I think I have found my new little paradise. On the last weekend in September I was invited to take part in a biological survey of Rancho las Avispas and Rancho Esmeralda in northern Sonora, Mexico. This was a project of MABA (Madrean Archipelago Biological Alliance). MABA is an organization concerned with protection of biodiversity and habitats on both sides of the political border between the US and Mexico. The result of our weekend trip made it very obvious how arbitrarily this border cuts through naturally cohesive areas. I counted hundreds of insect species, but none of them couldn't be found north of the border as well.
|Just out of the cars and already searching for bugs and plants at Rancho las Avispas|
|Tom Van Devender and Ana Lilia Reina, leaders of the trip and great botanists|
|Polistes major castaneicolor|
|Machaerocera mexicana (Mexican Blue-wing Grasshopper) and Aztecacris gloriosus (Atascosa Gem Grasshopper)|
|Archilestris magnificus and Systropus arizonicus.|
I found and photographed nearly 80 species of beetles and I could identify most of them with the help of my flickr collection of Arizona Beetles.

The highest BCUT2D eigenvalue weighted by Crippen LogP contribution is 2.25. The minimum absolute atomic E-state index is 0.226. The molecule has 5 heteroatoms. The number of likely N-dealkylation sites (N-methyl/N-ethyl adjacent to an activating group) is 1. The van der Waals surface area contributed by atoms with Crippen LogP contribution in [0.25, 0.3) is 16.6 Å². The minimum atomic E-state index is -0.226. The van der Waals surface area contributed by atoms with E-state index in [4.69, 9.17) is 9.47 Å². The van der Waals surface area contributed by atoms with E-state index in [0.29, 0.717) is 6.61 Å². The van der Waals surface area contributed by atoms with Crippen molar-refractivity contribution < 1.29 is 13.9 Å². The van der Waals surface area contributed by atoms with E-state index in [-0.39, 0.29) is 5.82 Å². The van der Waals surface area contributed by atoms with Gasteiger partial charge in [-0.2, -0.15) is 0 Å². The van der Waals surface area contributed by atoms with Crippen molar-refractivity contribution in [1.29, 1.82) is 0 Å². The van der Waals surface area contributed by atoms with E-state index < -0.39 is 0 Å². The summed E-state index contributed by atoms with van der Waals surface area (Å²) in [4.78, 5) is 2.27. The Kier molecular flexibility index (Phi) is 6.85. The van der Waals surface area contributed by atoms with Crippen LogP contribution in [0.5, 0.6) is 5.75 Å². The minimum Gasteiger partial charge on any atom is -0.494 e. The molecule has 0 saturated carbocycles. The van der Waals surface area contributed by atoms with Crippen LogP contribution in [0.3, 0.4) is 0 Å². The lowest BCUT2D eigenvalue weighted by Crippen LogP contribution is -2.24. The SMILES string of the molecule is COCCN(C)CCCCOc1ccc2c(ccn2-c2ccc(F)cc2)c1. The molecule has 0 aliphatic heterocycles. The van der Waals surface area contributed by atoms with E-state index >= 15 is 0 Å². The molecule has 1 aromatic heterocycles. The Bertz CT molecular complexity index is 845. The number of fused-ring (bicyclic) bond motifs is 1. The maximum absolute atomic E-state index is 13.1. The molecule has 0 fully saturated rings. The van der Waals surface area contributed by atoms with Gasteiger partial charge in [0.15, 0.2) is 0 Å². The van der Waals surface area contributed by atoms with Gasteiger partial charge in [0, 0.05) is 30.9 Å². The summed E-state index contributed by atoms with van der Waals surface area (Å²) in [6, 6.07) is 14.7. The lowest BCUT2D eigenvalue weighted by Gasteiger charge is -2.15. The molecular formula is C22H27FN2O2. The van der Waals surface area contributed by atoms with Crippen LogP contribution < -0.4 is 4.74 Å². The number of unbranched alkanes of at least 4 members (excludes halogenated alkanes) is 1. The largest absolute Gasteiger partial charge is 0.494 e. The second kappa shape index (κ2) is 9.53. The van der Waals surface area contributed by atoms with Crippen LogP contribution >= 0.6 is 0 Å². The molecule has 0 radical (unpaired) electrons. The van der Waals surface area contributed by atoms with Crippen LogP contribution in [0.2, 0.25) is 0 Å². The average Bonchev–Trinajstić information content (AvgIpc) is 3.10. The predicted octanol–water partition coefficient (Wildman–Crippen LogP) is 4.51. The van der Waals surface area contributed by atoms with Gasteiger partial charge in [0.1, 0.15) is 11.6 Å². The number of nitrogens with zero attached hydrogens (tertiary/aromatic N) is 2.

|Calligrapha multiguttata and Pachybrachis bivittatus|
Close to 30 species of Hemiptera were found in the field and at the black light at night. The greatest surprise was the tiny Systelloderes in the family Enicocephalidae (Unique-headed Bugs). Rarely have I heard a more descriptive name.
Because John Palting couldn't make this trip, I also did my best documenting the moths at my mercury vapor light. Many species were old acquaintances from Arizona.
|Ectypia clio (Clio Tiger Moth - Hodges#8249)|
I was happy to finally get a good photograph of the beautiful Clio Tigermoth for my Tiger and Lichen Moth pages.
To be safe, I posted the moths to BugGuide where Maury Heiman, Dave Ferguson and Randy Hardy helped with the identifications. Now I have to find out whether I can leave my posts there - Mexico is not within BugGuide territory but most biologists think that at least Sonora should be included....
|Chip Hedgecock at Rancho Esmeralda|
|Eric Wallace, I, and John Ochoa checking out insect larvae on a bottle that we found submersed in the Arizona Creek|
If you would like to see my photo documentation of the observed insects, please click on the highlighted links in the text. They will open groups of images that are organized in flickr sets. As they become available I will also add links to the MABA data base for the Ranchos las Avispas and Esmeralda. Nowadays I'm an arthropod person, so I'll leave birds and herps to Bob, Steve Minter and Eric Wallace...